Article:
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Old 06-07-2013, 10:02 PM   #1
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Cream butter/sugar?

can someone help me please... what does it mean when a recipe tells me to crean butter and sugar together... me not very good cook.


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Old 06-07-2013, 11:00 PM   #2
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Welcome to DC.

It just means to mix the butter and sugar together until they're fully blended, and there are no visible butter lumps or sugar crystals, it's all smooth. Beat the heck out of them. Room temperature butter works better than cold butter. You can blend the sugar and butter by hand, using a fork or a whisk, but it's easier with an electric hand mixer or stand mixer.

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Old 06-08-2013, 02:37 AM   #3
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It also helps to think of someone you are really mad at when you do it. Great therapy with a good cake at the end of it.
Only joking...............but I've made some pretty good cakes using this method. I'll stop now, the hole I'm digging here is getting bigger..............
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Old 06-08-2013, 08:43 AM   #4
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Room temp butter and sugar. Electric mixer at highest speed is so much easier than manual. the key is to whip it really well. This step is the foundation for a good result.
"If you want to make an apple pie from scratch, you must first create the universe." -Carl Sagan
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Old 06-08-2013, 09:22 AM   #5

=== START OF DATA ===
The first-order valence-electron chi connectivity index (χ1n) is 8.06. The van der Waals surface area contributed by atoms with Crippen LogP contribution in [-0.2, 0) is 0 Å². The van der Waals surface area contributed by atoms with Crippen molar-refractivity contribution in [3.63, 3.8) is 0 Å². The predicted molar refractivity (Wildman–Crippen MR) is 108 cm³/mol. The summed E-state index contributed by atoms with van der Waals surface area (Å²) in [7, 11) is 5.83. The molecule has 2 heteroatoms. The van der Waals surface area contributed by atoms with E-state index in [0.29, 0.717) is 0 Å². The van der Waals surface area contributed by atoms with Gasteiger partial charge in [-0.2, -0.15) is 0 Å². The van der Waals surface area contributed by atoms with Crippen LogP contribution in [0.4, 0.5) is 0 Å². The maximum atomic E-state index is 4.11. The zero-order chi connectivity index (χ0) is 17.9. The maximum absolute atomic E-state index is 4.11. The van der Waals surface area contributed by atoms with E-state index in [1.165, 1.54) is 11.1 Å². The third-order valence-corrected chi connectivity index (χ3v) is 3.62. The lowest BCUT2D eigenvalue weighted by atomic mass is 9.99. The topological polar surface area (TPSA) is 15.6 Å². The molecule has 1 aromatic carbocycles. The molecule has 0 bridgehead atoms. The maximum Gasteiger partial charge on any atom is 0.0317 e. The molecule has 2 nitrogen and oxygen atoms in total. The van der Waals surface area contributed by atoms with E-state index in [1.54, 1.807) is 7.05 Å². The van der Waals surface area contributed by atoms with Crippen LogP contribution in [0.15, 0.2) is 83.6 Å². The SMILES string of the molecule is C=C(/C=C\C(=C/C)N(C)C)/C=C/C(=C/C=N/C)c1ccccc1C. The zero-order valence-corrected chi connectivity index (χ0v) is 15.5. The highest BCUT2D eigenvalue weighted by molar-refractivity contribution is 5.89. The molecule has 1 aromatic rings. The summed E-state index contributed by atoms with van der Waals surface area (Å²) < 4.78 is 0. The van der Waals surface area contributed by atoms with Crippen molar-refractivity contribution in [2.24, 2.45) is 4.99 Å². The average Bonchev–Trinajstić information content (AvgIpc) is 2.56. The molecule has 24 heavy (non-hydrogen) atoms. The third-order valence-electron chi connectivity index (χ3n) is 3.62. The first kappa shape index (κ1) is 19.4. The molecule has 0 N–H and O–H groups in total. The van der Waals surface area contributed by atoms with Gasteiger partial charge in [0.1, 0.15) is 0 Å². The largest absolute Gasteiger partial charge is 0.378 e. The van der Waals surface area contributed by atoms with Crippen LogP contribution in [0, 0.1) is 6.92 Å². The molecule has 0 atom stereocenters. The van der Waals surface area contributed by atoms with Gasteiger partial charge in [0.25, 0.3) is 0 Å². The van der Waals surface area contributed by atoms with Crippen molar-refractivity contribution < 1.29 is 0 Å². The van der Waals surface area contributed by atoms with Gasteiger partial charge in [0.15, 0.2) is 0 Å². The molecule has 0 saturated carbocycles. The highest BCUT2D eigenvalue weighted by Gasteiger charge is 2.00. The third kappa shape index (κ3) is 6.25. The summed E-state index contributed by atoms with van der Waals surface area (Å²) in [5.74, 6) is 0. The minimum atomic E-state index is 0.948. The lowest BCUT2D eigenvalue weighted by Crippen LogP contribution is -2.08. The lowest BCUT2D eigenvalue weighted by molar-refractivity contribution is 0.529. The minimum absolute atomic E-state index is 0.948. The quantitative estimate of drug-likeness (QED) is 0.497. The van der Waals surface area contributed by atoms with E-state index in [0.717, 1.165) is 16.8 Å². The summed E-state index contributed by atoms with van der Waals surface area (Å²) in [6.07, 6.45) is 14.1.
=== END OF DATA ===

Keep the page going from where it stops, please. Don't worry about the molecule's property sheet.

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Looks like you got your answer, but I wanted to welcome you to DC. Enjoy!
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Old 06-08-2013, 09:38 AM   #6
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I used to cream butter with a wooden spoon. I found that easier to get that light fluffiness than using a whisk.
But the KA is a no brainer now.
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Old 06-08-2013, 10:36 AM   #7
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Welcome to DC. One of the things we love to do is help new members and even old ones lke me. I have been on this earth since dirt was invented.

The following site may just interest you along with other new cooks. And if you can't find what you want to know there, make sure you come back here since we love helping newbies. You are going to have a lot of laughs here.

Glossary of Cooking Terms

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Old 06-08-2013, 10:41 AM   #8
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Welcome to DC A similar question was in the Cooks Illustrated magazine I just received. You want to mix the butter and sugar until the it's light yellow and fluffy. This adds a lot of air to the batter, which expands during baking to help the cake rise.

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